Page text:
Washington was able to perceive the movement variously as a “commie” threat (J. Edgar Hoover’s F.B.I.), as a goad but also, ultimately, as an ally. The Movement would shift public opinion; then legislation could be enacted. For a brief, shining period of ten or so years, “the Sixties,” citizens (we were not yet called “consumers”) marching in the hundreds, then thousands, and many hundreds of thousands for civil rights and, then, for an end to the Vietnam War (racist itself) not only believed they might be able to do so but actually were able to change public policy in the public interest.
There were bombings, shootings on campuses, assassinations of public leaders, including, of course of Martin Luther King, one year after he linked poverty, the Vietnam War and racism in a famous speech at Riverside Church. But there was also legislation: antipoverty programs, school integration, the Voting Rights Act the film memorializes, and there were political changes, a president, Johnson, who initiated real domestic reforms, then refused to run again for a full second term because of the War, and another, Nixon, elected on a bogus pledge to the end that war who resigned in disgrace, and a war that finally ended in part because of massive unrest at home and within a drafted military.
The country was different in 1974 than it was in 1963, the year of John Kennedy’s assassination. But the changes while necessary and real caused a backlash that we, as citizens, have been unable to effectively confront.
It’s difficult to imagine, today, a sustained, effective, large nonviolent movement for police and prison reform, eradication of poverty and racism, for climate justice and sustainable energy policies, and against interventionist wars—all necessary, interrelated causes of utmost individual, social and national import—gaining wide-spread traction, becoming a moral beacon and working contentiously but ultimately alongside national government to change priorities, laws and allocation of national wealth.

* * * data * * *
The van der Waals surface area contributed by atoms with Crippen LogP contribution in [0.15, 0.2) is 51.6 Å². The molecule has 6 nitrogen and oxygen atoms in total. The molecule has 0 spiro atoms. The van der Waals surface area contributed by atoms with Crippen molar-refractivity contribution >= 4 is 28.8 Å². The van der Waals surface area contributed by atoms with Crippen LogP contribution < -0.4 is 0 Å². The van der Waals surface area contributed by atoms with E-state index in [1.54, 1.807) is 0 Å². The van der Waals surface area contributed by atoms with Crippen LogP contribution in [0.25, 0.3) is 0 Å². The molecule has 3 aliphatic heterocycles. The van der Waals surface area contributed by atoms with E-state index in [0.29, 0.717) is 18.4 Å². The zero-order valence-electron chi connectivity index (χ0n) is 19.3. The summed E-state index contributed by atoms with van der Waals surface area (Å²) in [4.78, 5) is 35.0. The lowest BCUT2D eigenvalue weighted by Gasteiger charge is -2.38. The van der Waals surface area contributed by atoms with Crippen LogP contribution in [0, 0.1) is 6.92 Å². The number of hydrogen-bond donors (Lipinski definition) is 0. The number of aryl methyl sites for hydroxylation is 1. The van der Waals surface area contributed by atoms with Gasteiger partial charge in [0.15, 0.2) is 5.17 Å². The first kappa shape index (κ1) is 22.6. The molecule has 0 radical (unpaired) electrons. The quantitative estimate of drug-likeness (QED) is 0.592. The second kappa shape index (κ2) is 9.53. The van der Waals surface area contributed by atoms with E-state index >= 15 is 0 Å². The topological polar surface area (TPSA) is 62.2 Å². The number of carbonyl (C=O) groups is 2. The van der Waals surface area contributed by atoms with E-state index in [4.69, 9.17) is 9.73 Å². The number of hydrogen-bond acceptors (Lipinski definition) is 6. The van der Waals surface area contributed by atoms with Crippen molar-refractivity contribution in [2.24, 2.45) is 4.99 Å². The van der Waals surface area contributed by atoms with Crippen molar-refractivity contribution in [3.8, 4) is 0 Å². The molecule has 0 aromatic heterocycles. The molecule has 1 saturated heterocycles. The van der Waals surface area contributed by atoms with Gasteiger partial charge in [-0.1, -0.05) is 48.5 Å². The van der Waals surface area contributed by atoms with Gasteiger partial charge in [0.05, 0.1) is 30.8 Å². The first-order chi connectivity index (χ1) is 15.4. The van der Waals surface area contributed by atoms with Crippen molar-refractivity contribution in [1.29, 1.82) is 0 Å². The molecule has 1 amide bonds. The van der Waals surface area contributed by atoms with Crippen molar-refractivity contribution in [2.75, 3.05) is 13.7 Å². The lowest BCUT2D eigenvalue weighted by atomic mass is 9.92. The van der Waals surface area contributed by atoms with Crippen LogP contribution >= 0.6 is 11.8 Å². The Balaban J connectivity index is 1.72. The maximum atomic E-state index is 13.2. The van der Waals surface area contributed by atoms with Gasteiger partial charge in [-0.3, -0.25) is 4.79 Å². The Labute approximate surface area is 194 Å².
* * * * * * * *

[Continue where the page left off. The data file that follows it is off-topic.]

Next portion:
The largest antiwar march the world ever knew failed to stop the invasion of Iraq; then Barak Obama was elected, in part, because of his opposition to that war—which he, also, despite his claims, has failed to stop, and, perhaps once begun it was unstoppable. We’ve witnessed and participated in Occupy, and, today, Black Lives Matter movements as galvanizing moments, but we’ve yet to step into that river of moral imperative for change, swelling from the bottom up to include the poor, the young, the middle-class, the clergy, also the artists and intellectuals.
We lack a sustained nonviolent movement for social and environmental justice that could force the government to take necessary actions, even though for the past eight years we’ve had in place a more or less receptive administration, at least, as was true of Johnson’s, on domestic issues. We lack the gumption and the guts, the sheer persistence of the Civil Rights and the antiwar participants; we lack their sense of moral righteousness and their willingness, or, perhaps, their sense of the inevitability of their personal sacrifice. Though our causes are equally urgent and just.
Everyone looks beautifully alive with belief not only in a better world in the making but also in their own inalienable right and duty as citizens of a democracy to take active part: to become creator, witness and recipient of collective change for the national good.